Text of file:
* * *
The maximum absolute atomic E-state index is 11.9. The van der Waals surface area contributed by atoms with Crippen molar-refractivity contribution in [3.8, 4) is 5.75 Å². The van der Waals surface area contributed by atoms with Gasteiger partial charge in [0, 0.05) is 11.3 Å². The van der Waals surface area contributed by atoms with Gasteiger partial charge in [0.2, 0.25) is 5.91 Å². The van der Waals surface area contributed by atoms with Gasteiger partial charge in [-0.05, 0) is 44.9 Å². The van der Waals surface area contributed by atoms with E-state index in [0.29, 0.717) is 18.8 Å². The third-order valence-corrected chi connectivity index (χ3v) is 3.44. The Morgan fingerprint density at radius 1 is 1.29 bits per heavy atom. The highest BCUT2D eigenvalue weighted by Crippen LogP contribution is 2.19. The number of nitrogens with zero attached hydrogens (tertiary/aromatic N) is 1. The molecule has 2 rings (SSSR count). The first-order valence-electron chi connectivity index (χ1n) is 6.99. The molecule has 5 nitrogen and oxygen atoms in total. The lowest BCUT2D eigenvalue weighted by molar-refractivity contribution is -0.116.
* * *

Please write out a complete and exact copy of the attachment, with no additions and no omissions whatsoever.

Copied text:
The maximum absolute atomic E-state index is 11.9. The van der Waals surface area contributed by atoms with Crippen molar-refractivity contribution in [3.8, 4) is 5.75 Å². The van der Waals surface area contributed by atoms with Gasteiger partial charge in [0, 0.05) is 11.3 Å². The van der Waals surface area contributed by atoms with Gasteiger partial charge in [0.2, 0.25) is 5.91 Å². The van der Waals surface area contributed by atoms with Gasteiger partial charge in [-0.05, 0) is 44.9 Å². The van der Waals surface area contributed by atoms with E-state index in [0.29, 0.717) is 18.8 Å². The third-order valence-corrected chi connectivity index (χ3v) is 3.44. The Morgan fingerprint density at radius 1 is 1.29 bits per heavy atom. The highest BCUT2D eigenvalue weighted by Crippen LogP contribution is 2.19. The number of nitrogens with zero attached hydrogens (tertiary/aromatic N) is 1. The molecule has 2 rings (SSSR count). The first-order valence-electron chi connectivity index (χ1n) is 6.99. The molecule has 5 nitrogen and oxygen atoms in total. The lowest BCUT2D eigenvalue weighted by molar-refractivity contribution is -0.116.